FROM SILO'ED TO ORCHESTRATED MARKETING
So far, I have explored the power of observation and the ability to collaborate with customers. But how do we convert all this into a razor-sharp focus on a specific set of customers? The marketer has now the opportunity to use this power to bring the customer to a positive decision about a product, whether this is a first-time purchase, a repeat purchase, or a tweet to friends exalting the virtues of the recently purchased product. These decisions happen over time and require a series of collaborations. Without a proper conductor, the musicians hired to influence the customer can at best create musical noise. How do we orchestrate these powerful tools to collaborate with each other? This chapter discusses how marketing efforts can be pooled across the silos to influence a customer through the stages of marketing. How would marketers coordinate the effort to reduce cost and the annoyance factor and use the power of collaboration to improve the relationship with their customers?
I poured through online advertising information and found that many large telcos invest tens of millions of dollars in advertising with Google. For example, AT&T invested $40.8 million in Google advertising, and Verizon invested $22.9 Million in 2011.1 According to the Interactive Advertising Bureau (IAB), telcos invested 12 percent of the
$20.7 billion in overall US online advertising in the first half of 2013.2 The payments are made either directly to Google or through the realtime bidding system operated by advertising agencies, demand-side platforms (DSPs), and supply-side platforms (SSPs) to purchase online spots from Google. Presumably, much of the advertising happens through the communication infrastructure provided by these telcos. I was curious about how much of this advertising was directed to an existing customer and using a basic advertisement. Telco marketing to a customer should know for certain who the customers are, and be able to refine the advertising based on what the customer has already purchased. Given that Google offers advertising opportunities to a DSP, is there a way the advertising agencies can direct the DSPs to bid for different advertisement based on customer status? Can marketers focus their advertising based on where the customer is in the buying cycle? As I talked to a number of telecom providers, I found they are in various levels of maturity in targeting their advertising to their customers, based on past purchases and current customer interest as observed through their browsing behavior.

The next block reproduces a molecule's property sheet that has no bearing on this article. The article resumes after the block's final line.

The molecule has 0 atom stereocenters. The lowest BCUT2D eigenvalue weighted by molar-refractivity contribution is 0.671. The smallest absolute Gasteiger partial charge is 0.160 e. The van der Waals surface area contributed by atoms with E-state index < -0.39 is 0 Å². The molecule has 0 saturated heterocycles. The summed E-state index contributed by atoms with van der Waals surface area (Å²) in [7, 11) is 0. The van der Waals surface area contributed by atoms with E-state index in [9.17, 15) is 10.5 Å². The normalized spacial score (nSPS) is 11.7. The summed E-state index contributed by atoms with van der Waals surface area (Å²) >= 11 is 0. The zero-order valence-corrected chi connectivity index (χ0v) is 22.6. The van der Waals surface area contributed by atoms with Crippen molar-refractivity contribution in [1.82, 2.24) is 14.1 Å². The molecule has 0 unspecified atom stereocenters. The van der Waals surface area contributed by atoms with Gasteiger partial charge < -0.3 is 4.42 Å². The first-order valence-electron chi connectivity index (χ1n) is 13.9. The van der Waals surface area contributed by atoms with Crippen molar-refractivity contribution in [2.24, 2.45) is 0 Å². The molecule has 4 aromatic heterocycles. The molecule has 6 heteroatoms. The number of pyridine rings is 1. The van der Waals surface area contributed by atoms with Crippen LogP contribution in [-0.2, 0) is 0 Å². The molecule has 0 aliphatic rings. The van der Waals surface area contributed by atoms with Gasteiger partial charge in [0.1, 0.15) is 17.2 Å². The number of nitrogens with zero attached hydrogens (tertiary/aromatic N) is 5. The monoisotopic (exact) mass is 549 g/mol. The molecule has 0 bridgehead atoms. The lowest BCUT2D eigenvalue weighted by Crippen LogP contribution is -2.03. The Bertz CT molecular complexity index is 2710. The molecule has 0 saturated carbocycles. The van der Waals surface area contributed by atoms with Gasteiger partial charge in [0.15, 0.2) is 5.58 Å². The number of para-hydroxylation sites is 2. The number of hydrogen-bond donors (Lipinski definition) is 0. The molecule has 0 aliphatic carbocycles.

The orchestration requires a couple of components, which can be shared across these organizations. It also requires a clear navigation through an external exchange of information, keeping in full view privacy policies and differences in customers’ privacy preferences. Some of the challenges in orchestration are organizational. Marketers need to fully understand the data bazaar introduced in chapter 2 (and explained in more detail in chapter 7) and how each player is economically motivated to participate. This new infrastructure tears apart the advertiser, agency, publisher, and media research network of the past and puts in place a new ecosystem led by information services giants like Google and Facebook. This chapter will describe technological, organizational, and legal / regulatory issues faced by marketers and how orchestration is being achieved by the pioneers.
Let me focus on the “work-at-home” customer whom I discussed in the previous chapter. Through analytics, a marketer finds a segment of telecom customers who are in need of big bandwidth during the daytime, in a residential location as they work from home. How do we identify members of this segment? How do we track each member of the segment as we organize marketing campaigns? How do we keep track of someone who is responding favorably to the campaign and could easily be an early adopter of the program? How do we accelerate the campaign to support shopping and selling to the early adopters? Can we seek the help of early adopters to attract their social group and influence others to follow suit?